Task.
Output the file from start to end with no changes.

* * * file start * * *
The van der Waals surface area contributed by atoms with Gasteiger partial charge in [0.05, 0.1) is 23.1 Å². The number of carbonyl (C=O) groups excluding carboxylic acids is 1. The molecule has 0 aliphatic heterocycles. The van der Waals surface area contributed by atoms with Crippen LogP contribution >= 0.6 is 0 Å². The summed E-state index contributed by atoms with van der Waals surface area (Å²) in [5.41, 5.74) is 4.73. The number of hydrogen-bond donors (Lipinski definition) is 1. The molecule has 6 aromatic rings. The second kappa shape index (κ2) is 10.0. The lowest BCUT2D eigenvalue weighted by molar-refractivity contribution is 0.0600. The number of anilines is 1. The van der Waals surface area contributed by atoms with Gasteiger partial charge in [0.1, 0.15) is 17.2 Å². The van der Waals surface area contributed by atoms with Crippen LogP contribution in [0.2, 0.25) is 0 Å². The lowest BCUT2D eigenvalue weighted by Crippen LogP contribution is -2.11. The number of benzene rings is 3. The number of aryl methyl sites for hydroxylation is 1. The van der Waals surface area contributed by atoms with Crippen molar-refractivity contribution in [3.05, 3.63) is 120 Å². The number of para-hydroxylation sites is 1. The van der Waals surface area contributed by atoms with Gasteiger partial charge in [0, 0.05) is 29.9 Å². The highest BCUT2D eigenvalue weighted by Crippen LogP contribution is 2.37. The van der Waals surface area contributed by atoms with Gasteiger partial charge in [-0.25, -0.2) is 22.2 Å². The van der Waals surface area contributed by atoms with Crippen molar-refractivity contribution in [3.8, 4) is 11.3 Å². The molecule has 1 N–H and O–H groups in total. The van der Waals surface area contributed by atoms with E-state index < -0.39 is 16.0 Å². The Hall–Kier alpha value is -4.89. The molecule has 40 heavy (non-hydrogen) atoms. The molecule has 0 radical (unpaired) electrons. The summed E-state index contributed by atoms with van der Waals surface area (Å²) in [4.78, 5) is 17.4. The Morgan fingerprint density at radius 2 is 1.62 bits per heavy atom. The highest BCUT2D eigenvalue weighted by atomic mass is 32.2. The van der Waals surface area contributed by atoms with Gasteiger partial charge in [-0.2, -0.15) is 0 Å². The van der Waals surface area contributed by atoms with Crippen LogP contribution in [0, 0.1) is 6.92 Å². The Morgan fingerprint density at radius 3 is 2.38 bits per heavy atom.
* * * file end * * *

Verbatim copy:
The van der Waals surface area contributed by atoms with Gasteiger partial charge in [0.05, 0.1) is 23.1 Å². The number of carbonyl (C=O) groups excluding carboxylic acids is 1. The molecule has 0 aliphatic heterocycles. The van der Waals surface area contributed by atoms with Crippen LogP contribution >= 0.6 is 0 Å². The summed E-state index contributed by atoms with van der Waals surface area (Å²) in [5.41, 5.74) is 4.73. The number of hydrogen-bond donors (Lipinski definition) is 1. The molecule has 6 aromatic rings. The second kappa shape index (κ2) is 10.0. The lowest BCUT2D eigenvalue weighted by molar-refractivity contribution is 0.0600. The number of anilines is 1. The van der Waals surface area contributed by atoms with Gasteiger partial charge in [0.1, 0.15) is 17.2 Å². The van der Waals surface area contributed by atoms with Crippen LogP contribution in [0.2, 0.25) is 0 Å². The lowest BCUT2D eigenvalue weighted by Crippen LogP contribution is -2.11. The number of benzene rings is 3. The number of aryl methyl sites for hydroxylation is 1. The van der Waals surface area contributed by atoms with Crippen molar-refractivity contribution in [3.05, 3.63) is 120 Å². The number of para-hydroxylation sites is 1. The van der Waals surface area contributed by atoms with Gasteiger partial charge in [0, 0.05) is 29.9 Å². The highest BCUT2D eigenvalue weighted by Crippen LogP contribution is 2.37. The van der Waals surface area contributed by atoms with Gasteiger partial charge in [-0.25, -0.2) is 22.2 Å². The van der Waals surface area contributed by atoms with Crippen molar-refractivity contribution in [3.8, 4) is 11.3 Å². The molecule has 1 N–H and O–H groups in total. The van der Waals surface area contributed by atoms with E-state index < -0.39 is 16.0 Å². The Hall–Kier alpha value is -4.89. The molecule has 40 heavy (non-hydrogen) atoms. The molecule has 0 radical (unpaired) electrons. The summed E-state index contributed by atoms with van der Waals surface area (Å²) in [4.78, 5) is 17.4. The Morgan fingerprint density at radius 2 is 1.62 bits per heavy atom. The highest BCUT2D eigenvalue weighted by atomic mass is 32.2. The van der Waals surface area contributed by atoms with Gasteiger partial charge in [-0.2, -0.15) is 0 Å². The van der Waals surface area contributed by atoms with Crippen LogP contribution in [0, 0.1) is 6.92 Å². The Morgan fingerprint density at radius 3 is 2.38 bits per heavy atom.